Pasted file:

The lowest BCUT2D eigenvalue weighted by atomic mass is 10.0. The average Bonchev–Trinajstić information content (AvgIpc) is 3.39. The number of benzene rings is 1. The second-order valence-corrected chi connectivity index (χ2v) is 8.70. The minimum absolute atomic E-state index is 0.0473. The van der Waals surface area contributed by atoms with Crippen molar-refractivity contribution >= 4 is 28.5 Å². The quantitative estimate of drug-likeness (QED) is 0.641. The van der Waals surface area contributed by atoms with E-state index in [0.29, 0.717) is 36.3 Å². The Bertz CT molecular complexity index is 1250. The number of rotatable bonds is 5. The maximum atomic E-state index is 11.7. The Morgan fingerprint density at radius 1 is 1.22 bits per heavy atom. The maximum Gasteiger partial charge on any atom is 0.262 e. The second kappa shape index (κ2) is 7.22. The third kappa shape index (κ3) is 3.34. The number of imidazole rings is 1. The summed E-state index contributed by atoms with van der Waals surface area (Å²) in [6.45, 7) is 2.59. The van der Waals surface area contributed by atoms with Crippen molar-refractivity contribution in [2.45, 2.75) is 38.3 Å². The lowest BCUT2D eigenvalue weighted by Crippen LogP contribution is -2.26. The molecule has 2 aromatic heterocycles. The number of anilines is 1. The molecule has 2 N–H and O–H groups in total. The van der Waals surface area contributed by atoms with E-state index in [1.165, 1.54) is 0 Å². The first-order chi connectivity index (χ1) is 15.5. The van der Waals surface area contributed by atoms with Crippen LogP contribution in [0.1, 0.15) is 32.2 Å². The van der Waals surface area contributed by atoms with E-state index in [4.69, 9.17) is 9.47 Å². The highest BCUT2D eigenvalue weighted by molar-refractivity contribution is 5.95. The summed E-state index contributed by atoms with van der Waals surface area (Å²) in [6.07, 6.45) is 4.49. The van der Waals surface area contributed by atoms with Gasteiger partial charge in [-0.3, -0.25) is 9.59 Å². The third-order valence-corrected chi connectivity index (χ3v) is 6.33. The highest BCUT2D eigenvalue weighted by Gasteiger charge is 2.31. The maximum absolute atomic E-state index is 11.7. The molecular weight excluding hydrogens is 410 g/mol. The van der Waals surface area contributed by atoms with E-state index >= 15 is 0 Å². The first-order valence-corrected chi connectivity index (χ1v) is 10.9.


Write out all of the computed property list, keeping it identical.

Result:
The lowest BCUT2D eigenvalue weighted by atomic mass is 10.0. The average Bonchev–Trinajstić information content (AvgIpc) is 3.39. The number of benzene rings is 1. The second-order valence-corrected chi connectivity index (χ2v) is 8.70. The minimum absolute atomic E-state index is 0.0473. The van der Waals surface area contributed by atoms with Crippen molar-refractivity contribution >= 4 is 28.5 Å². The quantitative estimate of drug-likeness (QED) is 0.641. The van der Waals surface area contributed by atoms with E-state index in [0.29, 0.717) is 36.3 Å². The Bertz CT molecular complexity index is 1250. The number of rotatable bonds is 5. The maximum atomic E-state index is 11.7. The Morgan fingerprint density at radius 1 is 1.22 bits per heavy atom. The maximum Gasteiger partial charge on any atom is 0.262 e. The second kappa shape index (κ2) is 7.22. The third kappa shape index (κ3) is 3.34. The number of imidazole rings is 1. The summed E-state index contributed by atoms with van der Waals surface area (Å²) in [6.45, 7) is 2.59. The van der Waals surface area contributed by atoms with Crippen molar-refractivity contribution in [2.45, 2.75) is 38.3 Å². The lowest BCUT2D eigenvalue weighted by Crippen LogP contribution is -2.26. The molecule has 2 aromatic heterocycles. The number of anilines is 1. The molecule has 2 N–H and O–H groups in total. The van der Waals surface area contributed by atoms with E-state index in [1.165, 1.54) is 0 Å². The first-order chi connectivity index (χ1) is 15.5. The van der Waals surface area contributed by atoms with Crippen LogP contribution in [0.1, 0.15) is 32.2 Å². The van der Waals surface area contributed by atoms with E-state index in [4.69, 9.17) is 9.47 Å². The highest BCUT2D eigenvalue weighted by molar-refractivity contribution is 5.95. The summed E-state index contributed by atoms with van der Waals surface area (Å²) in [6.07, 6.45) is 4.49. The van der Waals surface area contributed by atoms with Gasteiger partial charge in [-0.3, -0.25) is 9.59 Å². The third-order valence-corrected chi connectivity index (χ3v) is 6.33. The highest BCUT2D eigenvalue weighted by Gasteiger charge is 2.31. The maximum absolute atomic E-state index is 11.7. The molecular weight excluding hydrogens is 410 g/mol. The van der Waals surface area contributed by atoms with E-state index >= 15 is 0 Å². The first-order valence-corrected chi connectivity index (χ1v) is 10.9.